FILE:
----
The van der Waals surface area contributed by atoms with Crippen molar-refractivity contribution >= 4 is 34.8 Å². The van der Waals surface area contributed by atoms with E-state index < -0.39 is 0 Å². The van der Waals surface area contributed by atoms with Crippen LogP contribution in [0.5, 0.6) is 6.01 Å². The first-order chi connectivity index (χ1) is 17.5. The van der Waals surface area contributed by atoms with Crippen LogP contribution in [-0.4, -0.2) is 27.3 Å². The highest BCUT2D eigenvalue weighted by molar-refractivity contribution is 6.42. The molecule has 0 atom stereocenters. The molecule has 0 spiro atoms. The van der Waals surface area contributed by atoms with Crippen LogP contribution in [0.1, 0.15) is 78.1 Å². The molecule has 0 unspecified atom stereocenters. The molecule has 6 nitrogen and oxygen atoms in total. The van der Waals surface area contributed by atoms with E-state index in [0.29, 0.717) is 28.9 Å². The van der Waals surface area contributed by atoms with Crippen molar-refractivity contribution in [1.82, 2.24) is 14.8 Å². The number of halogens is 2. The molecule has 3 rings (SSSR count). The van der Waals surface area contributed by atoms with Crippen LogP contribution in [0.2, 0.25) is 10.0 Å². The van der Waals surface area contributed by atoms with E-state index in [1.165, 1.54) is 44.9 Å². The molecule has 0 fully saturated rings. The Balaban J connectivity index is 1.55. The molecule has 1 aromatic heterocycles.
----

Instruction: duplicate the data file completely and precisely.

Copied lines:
The van der Waals surface area contributed by atoms with Crippen molar-refractivity contribution >= 4 is 34.8 Å². The van der Waals surface area contributed by atoms with E-state index < -0.39 is 0 Å². The van der Waals surface area contributed by atoms with Crippen LogP contribution in [0.5, 0.6) is 6.01 Å². The first-order chi connectivity index (χ1) is 17.5. The van der Waals surface area contributed by atoms with Crippen LogP contribution in [-0.4, -0.2) is 27.3 Å². The highest BCUT2D eigenvalue weighted by molar-refractivity contribution is 6.42. The molecule has 0 atom stereocenters. The molecule has 0 spiro atoms. The van der Waals surface area contributed by atoms with Crippen LogP contribution in [0.1, 0.15) is 78.1 Å². The molecule has 0 unspecified atom stereocenters. The molecule has 6 nitrogen and oxygen atoms in total. The van der Waals surface area contributed by atoms with E-state index in [0.29, 0.717) is 28.9 Å². The van der Waals surface area contributed by atoms with Crippen molar-refractivity contribution in [1.82, 2.24) is 14.8 Å². The number of halogens is 2. The molecule has 3 rings (SSSR count). The van der Waals surface area contributed by atoms with Crippen LogP contribution in [0.2, 0.25) is 10.0 Å². The van der Waals surface area contributed by atoms with E-state index in [1.165, 1.54) is 44.9 Å². The molecule has 0 fully saturated rings. The Balaban J connectivity index is 1.55. The molecule has 1 aromatic heterocycles.